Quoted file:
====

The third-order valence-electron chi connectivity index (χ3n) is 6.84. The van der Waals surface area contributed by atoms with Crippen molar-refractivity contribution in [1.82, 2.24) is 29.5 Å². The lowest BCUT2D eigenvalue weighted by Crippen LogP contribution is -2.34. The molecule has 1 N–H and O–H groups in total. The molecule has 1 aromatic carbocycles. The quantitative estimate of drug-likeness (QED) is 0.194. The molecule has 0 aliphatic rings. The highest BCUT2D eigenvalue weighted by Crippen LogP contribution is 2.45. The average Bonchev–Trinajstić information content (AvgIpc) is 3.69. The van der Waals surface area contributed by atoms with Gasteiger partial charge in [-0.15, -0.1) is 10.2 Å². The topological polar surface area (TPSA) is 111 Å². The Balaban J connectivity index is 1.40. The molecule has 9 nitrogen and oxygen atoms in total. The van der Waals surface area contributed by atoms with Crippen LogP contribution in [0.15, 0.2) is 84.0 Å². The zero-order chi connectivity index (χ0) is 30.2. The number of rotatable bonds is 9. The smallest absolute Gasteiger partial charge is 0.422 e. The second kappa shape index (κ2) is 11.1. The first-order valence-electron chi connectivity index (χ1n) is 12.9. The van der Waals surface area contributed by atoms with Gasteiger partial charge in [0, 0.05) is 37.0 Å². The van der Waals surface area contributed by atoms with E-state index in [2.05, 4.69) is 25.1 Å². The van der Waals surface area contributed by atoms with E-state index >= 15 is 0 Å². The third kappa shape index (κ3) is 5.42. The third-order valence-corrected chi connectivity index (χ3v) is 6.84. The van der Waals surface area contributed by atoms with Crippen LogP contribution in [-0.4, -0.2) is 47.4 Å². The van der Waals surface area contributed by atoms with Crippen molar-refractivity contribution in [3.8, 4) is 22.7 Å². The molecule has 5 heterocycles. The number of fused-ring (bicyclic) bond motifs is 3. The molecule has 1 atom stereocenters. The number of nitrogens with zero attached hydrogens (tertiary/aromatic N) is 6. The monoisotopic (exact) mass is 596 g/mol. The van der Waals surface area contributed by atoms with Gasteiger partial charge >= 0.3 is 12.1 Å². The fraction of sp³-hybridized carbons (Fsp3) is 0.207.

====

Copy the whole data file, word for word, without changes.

The third-order valence-electron chi connectivity index (χ3n) is 6.84. The van der Waals surface area contributed by atoms with Crippen molar-refractivity contribution in [1.82, 2.24) is 29.5 Å². The lowest BCUT2D eigenvalue weighted by Crippen LogP contribution is -2.34. The molecule has 1 N–H and O–H groups in total. The molecule has 1 aromatic carbocycles. The quantitative estimate of drug-likeness (QED) is 0.194. The molecule has 0 aliphatic rings. The highest BCUT2D eigenvalue weighted by Crippen LogP contribution is 2.45. The average Bonchev–Trinajstić information content (AvgIpc) is 3.69. The van der Waals surface area contributed by atoms with Gasteiger partial charge in [-0.15, -0.1) is 10.2 Å². The topological polar surface area (TPSA) is 111 Å². The Balaban J connectivity index is 1.40. The molecule has 9 nitrogen and oxygen atoms in total. The van der Waals surface area contributed by atoms with Crippen LogP contribution in [0.15, 0.2) is 84.0 Å². The zero-order chi connectivity index (χ0) is 30.2. The number of rotatable bonds is 9. The smallest absolute Gasteiger partial charge is 0.422 e. The second kappa shape index (κ2) is 11.1. The first-order valence-electron chi connectivity index (χ1n) is 12.9. The van der Waals surface area contributed by atoms with Gasteiger partial charge in [0, 0.05) is 37.0 Å². The van der Waals surface area contributed by atoms with E-state index in [2.05, 4.69) is 25.1 Å². The van der Waals surface area contributed by atoms with E-state index >= 15 is 0 Å². The third kappa shape index (κ3) is 5.42. The third-order valence-corrected chi connectivity index (χ3v) is 6.84. The van der Waals surface area contributed by atoms with Crippen LogP contribution in [-0.4, -0.2) is 47.4 Å². The van der Waals surface area contributed by atoms with Crippen molar-refractivity contribution in [3.8, 4) is 22.7 Å². The molecule has 5 heterocycles. The number of fused-ring (bicyclic) bond motifs is 3. The molecule has 1 atom stereocenters. The number of nitrogens with zero attached hydrogens (tertiary/aromatic N) is 6. The monoisotopic (exact) mass is 596 g/mol. The van der Waals surface area contributed by atoms with Gasteiger partial charge >= 0.3 is 12.1 Å². The fraction of sp³-hybridized carbons (Fsp3) is 0.207.